Seven Deadly Sins of Cash Flow Management

Confession time. Are you guilty of indulging in any of these seven deadly sins? Running your business based on your bank account, failing to forecast, spending money that’s not yours, being a bank for your customers, forgetting to save, overestimating sales or overspending on expenses. Want to improve your cash flow? Start by avoiding these seven deadly sins!

Seven deadly sins women in business make when (not) managing their cash flow

1. My bank account looks good, therefore it’s OK to spend money
Many women in business make major spending decisions based on how much money is in their bank account. They tend to forget that a business collects GST on behalf of the Government and some of that money is not theirs. If you don’t have a clear understanding of your true financial position, it’s easy to make bad business decisions that can send your business broke.

2. Failing to forecast. Help! I’ve got an impending cash flow crisis
One of the biggest mistake women make is to only look at the business’ cash flow when a crisis is about to hit. At that stage, it’s too late and you have minimal options to choose from – like short-term working capital loans (with high interest rates). By forecasting your cash flow at least 12 weeks in advance you can predict when you might run out of cash and put solutions in place to avoid a crisis.To forecast your cash position, start by listing all the income you expect to receive and all your business’ expenses and when they fall due. Plan this for at least the next 12 weeks to identify any potential cash shortages. You can then put strategies in place to ensure your business has enough money to keep going. (See our Seven Strategies for Improving Cash Flow).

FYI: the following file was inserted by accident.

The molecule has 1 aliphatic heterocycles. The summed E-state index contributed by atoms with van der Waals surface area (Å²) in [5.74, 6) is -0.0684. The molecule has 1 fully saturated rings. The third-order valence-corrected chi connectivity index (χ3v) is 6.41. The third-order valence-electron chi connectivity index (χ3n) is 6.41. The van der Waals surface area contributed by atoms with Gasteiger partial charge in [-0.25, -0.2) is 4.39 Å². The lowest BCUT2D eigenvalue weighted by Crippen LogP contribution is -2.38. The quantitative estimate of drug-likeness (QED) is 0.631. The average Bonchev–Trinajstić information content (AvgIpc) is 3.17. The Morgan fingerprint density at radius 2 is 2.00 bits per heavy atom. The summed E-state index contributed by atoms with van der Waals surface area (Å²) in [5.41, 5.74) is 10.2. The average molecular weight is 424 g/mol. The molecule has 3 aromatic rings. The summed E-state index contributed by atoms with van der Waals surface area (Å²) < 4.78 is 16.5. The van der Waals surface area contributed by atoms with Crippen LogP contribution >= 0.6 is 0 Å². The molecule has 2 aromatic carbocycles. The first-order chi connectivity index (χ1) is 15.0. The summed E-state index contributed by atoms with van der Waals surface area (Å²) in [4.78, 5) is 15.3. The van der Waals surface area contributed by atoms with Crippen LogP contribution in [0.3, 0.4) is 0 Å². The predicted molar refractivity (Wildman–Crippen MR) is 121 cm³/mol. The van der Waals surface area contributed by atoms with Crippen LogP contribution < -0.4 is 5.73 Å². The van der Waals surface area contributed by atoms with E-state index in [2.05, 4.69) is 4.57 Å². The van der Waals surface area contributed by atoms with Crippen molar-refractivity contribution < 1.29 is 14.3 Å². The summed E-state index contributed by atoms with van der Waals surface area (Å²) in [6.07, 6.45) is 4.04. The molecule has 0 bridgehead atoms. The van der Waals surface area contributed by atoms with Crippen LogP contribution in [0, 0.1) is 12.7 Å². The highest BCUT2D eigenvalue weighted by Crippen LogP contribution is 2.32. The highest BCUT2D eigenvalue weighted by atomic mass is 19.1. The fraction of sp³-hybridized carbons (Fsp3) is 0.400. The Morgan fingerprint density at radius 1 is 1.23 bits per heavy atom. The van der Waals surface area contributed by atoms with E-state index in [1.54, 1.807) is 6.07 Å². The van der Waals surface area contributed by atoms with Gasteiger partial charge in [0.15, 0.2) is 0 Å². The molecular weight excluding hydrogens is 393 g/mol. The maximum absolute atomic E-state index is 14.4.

3. Spending cash that’s not yours
Best practice is to put money into a separate bank account for GST, PAYG, Super and even insurances or industry specific professional memberships. You should also put money into a separate bank account for your personal income tax. Use PAYG Withholding Calculator to work out how much you should put aside.

4. Being a bank for your customers
This is a big problem for many small business owners. How many people owe you money? What’s the total value of your debtors or account receivables? One of the biggest cash flow killers, especially for growing businesses, is not call in your debtors. (See our guide on how to “Call in your Debts“) The longer you leave it, the harder it is to collect the debt. If necessary, change your payment terms to 7 or 14 days, use technology solutions to automatically send reminders and statements, for big jobs or projects invoice progress payments. You can’t afford to be a bank for your customers.

5. Not Saving for a Rainy Day
For a business to thrive, it must plan to survive. Whilst small business owners do their best to anticipate the future, without a crystal ball it’s hard to predict everything. This means unexpectedly losing a key customer, staff member or best-selling product line can have a serious impact on your short-term cash supplies. So, save for a rainy day! Knowing you have enough money in cash reserves to pay critical expenses (like rent, lease payment on equipment, staff wages) for a month, helps manage the stress associated with running a business. Remember to grow your business, you need cash.  Whether that’s to employ more staff or build up your inventory, it all needs cash up front. If you can build a cash reserve, you can fund growth yourself rather than go into debt.

6. Overestimating future sales
It’s a fine line between being an optimist and being unrealistic. Optimism is a common trait amongst successful business women (what realistic person would persist in the face of so many challenges and stress)! It’s important to be realistic when forecasting sales, use actual sales data and industry benchmarks.

7. Overspending on expenses
Ever said, “You’ve got to spend money, to make money”? There is some truth to this adage but spending money you don’t have is a sure fire way of causing a cash flow crisis. You need to consider the cost benefits of every single expense. Remember, every dollar you spend on your business is one less dollar from your profit.

The first step to managing your cash flow so you can grow and scale your business is becoming aware of which (if any) of the seven deadly sins you’re committing and STOP! Want to learn more about how to improve your cash flow? Read our blog about the Seven Strategies for Improving your Cash Flow or attend our one-day “Avoid a Cash Flow Crisis” Workshop.